It is important to be aware of logical resources as well as real resources. Threads can be blocked by a lack of logical resources just as for a lack of real resources, and expanding the underlying real resource does not necessarily ensure that additional logical resources will be created. For example, consider the NFS block I/O daemon (biod, see Tuning for NFS Performance). A biod daemon on the client is required to handle each pending NFS remote I/O request. The number of biod daemons therefore limits the number of NFS I/O operations that can be in progress simultaneously. When a shortage of biod daemons exists, system instrumentation may indicate that the CPU and communications links are used only slightly. You may have the false impression that your system is underused (and slow), when in fact you have a shortage of biod daemons that is constraining the rest of the resources. A biod daemon uses processor cycles and memory, but you cannot fix this problem simply by adding real memory or converting to a faster CPU. The solution is to create more of the logical resource (biod daemons).
Logical resources and bottlenecks can be created inadvertently during application development. A method of passing data or controlling a device may, in effect, create a logical resource. When such resources are created by accident, there are generally no tools to monitor their use and no interface to control their allocation. Their existence may not be appreciated until a specific performance problem highlights their importance.
Consider minimizing the workload's critical-resource requirements at three levels, as discussed below.
The decision to use one resource over another should be done consciously and with specific goals in mind. An example of a resource choice during application development would be a trade-off of increased memory consumption for reduced CPU consumption. A common system configuration decision that demonstrates resource choice is whether to place files locally on an individual workstation or remotely on a server.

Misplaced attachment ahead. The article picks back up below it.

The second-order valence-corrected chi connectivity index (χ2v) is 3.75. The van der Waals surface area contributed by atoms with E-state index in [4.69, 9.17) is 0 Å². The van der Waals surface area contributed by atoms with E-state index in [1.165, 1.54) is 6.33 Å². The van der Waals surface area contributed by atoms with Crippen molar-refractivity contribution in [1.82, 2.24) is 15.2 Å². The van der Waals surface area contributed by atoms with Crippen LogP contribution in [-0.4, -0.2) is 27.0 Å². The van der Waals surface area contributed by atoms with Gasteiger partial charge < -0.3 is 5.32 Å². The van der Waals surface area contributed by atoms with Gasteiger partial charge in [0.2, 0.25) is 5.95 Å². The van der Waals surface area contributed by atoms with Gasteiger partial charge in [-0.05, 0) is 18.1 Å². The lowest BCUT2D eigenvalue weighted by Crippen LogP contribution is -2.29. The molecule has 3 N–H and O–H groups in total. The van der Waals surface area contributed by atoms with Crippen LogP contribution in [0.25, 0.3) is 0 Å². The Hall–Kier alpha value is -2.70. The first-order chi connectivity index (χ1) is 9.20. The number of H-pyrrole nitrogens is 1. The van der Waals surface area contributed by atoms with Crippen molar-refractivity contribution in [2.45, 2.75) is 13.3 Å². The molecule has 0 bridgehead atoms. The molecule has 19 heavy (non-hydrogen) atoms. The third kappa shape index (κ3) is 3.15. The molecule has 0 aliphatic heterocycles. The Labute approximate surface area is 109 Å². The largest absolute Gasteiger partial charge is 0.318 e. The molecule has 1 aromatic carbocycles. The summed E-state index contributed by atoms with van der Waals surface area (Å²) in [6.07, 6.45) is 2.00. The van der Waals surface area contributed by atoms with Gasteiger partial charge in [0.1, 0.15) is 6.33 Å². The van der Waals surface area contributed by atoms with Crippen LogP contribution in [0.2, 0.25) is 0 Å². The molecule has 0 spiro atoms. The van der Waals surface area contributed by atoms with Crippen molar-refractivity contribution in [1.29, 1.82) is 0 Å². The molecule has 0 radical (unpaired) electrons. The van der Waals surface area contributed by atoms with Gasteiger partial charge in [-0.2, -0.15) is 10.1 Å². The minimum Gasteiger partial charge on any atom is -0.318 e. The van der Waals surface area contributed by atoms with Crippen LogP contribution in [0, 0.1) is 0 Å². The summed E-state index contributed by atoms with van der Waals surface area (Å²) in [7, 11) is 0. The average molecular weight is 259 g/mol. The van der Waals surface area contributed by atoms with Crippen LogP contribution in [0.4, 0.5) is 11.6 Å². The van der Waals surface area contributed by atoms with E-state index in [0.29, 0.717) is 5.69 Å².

For locally developed applications, the programs can be reviewed for ways to perform the same function more efficiently or to remove unnecessary function. At a system-management level, low-priority workloads that are contending for the critical resource can be moved to other systems, run at other times, or controlled with the Workload Manager.
Because workloads require multiple system resources to run, take advantage of the fact that the resources are separate and can be consumed in parallel. For example, the operating system read-ahead algorithm detects the fact that a program is accessing a file sequentially and schedules additional sequential reads to be done in parallel with the application's processing of the previous data. Parallelism applies to system management as well. For example, if an application accesses two or more files at the same time, adding an additional disk drive might improve the disk-I/O rate if the files that are accessed at the same time are placed on different drives.
The operating system provides a number of ways to prioritize activities. Some, such as disk pacing, are set at the system level. Others, such as process priority, can be set by individual users to reflect the importance they attach to a specific task.
A truism of performance analysis is that there is always a next bottleneck. Reducing the use of one resource means that another resource limits throughput or response time. Suppose, for example, we have a system in which the utilization levels are as follows:
CPU: 90% Disk: 70% Memory 60%
This workload is CPU-bound. If we successfully tune the workload so that the CPU load is reduced from 90 to 45 percent, we might expect a two-fold improvement in performance. Unfortunately, the workload is now I/O-limited, with utilizations of approximately the following:
CPU: 45% Disk: 90% Memory 60%
The improved CPU utilization allows the programs to submit disk requests sooner, but then we hit the limit imposed by the disk drive's capacity. The performance improvement is perhaps 30 percent instead of the 100 percent we had envisioned.
There is always a new critical resource. The important question is whether we have met the performance objectives with the resources at hand.
If, after all of the preceding approaches have been exhausted, the performance of the system still does not meet its objectives, the critical resource must be enhanced or expanded. If the critical resource is logical and the underlying real resource is adequate, the logical resource can be expanded at no additional cost. If the critical resource is real, the analyst must investigate some additional questions: